Ben's My Friend
  • Ben's My Friend
  • Sun Kil Moon
  • Benji

Sun Kil Moon has always been known for dense lyricism, and while this song may not be the most vocally packed, it is certainly the most personal from the band’s latest LP. Ben’s My Friend is one of the greatest mid-life crisis songs since LCD Soundsystem's Losing My Edge. Dealing with aging friendships, aching bones, an exhausted mind, and difficulty communicating, the song is centered around lead singer Mark Kozelek seeing a live performance by The Postal Service fronted by his friend Ben Gibbard, and the emotions that such a distant interaction with an old friend can cause. Aside from the weighty lyrics, Sun Kil Moon also adds their trademark classical guitar work, as well as a section of lounge inspired horns and some humorous lines (“Sports bar shiiiit”) to make a song that could otherwise be frightening and melancholy into something relatable and transformative. 

Of course, we won’t soon forget his voice, either. But he knows as well as anyone that its the moments that matter: the first time you heard “All My Friends” surrounded by friends and sort of lost it; when you listened to “Losing My Edge”, chuckled, and then boned up on Can and Modern Lovers; going back to “Someone Great” after a loss. For a guy who once “vowed not to make personal music,” “Home” is a sentimental-yet-dignified last call. Murphy gets the last word: “If you’re afraid of what you need/ Look around you, you’re surrounded/ It won’t get any better/ So good night.”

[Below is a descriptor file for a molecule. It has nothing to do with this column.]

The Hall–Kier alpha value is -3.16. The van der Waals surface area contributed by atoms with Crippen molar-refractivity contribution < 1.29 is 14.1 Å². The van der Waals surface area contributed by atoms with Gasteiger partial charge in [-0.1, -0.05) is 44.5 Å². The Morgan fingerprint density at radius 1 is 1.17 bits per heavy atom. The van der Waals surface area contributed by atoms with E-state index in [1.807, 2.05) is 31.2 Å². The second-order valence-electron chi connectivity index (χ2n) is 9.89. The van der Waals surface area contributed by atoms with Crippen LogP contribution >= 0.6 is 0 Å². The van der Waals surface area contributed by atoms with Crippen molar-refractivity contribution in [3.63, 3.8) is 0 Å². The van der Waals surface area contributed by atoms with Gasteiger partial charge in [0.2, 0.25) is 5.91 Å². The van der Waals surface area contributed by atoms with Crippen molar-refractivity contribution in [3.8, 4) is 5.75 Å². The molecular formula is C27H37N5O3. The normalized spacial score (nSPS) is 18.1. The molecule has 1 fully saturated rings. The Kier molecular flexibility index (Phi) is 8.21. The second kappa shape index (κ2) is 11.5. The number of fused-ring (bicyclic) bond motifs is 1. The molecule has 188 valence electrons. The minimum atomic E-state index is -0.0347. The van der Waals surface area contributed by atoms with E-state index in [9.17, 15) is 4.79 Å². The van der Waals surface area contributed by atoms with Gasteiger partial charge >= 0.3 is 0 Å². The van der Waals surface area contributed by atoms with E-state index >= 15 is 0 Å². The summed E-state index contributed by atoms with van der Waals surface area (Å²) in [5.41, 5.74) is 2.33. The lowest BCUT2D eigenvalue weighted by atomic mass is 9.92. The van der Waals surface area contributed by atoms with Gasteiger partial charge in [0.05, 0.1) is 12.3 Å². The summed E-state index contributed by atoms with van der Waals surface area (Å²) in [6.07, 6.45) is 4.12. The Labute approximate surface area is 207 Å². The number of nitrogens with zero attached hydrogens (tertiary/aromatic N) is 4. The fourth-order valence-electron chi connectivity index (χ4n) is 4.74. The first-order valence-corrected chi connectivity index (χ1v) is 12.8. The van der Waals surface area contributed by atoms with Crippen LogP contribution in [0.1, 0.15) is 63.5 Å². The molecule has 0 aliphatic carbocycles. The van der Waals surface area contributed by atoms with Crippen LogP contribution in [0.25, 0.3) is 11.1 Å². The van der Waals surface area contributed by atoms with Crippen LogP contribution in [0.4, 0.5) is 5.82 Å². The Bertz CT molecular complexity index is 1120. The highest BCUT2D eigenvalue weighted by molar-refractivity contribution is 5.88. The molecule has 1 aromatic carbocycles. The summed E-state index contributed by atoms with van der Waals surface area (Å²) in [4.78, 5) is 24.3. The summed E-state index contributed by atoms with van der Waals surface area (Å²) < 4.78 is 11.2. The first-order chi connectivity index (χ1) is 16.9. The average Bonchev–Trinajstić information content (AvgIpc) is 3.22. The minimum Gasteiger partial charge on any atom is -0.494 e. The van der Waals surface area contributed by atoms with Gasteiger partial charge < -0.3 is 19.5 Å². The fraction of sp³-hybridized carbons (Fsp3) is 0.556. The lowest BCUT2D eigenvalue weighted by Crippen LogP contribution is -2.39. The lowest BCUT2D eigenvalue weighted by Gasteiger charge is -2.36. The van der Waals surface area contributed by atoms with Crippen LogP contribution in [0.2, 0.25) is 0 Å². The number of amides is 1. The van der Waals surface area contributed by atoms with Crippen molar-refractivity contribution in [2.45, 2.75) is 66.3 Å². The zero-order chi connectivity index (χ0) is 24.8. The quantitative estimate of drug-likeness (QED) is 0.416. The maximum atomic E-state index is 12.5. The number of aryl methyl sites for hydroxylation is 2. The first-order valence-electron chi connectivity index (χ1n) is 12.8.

why the fuck doesn’t this have more views.

“We produced a record for Adam Horovitz from the Beastie Boys called BS 2000 and as a gift to me he bought me a boombox with a cassette deck and a keyboard in it from a yard sale. That’s like a movie. Ad Rock from the Beastie Boys gave me a present, it’s a boombox with a keyboard and a beatbox in it. You can’t make that up. It had a beat already in it so I had an idea. I’m going to walk out, put that on a barstool, put a mike to it and just make s*** up to it. That’s what "Losing My Edge” was.“
—  James Murphy of LCD Soundsystem, telling maybe my favorite anecdote in the history of rock ‘n roll.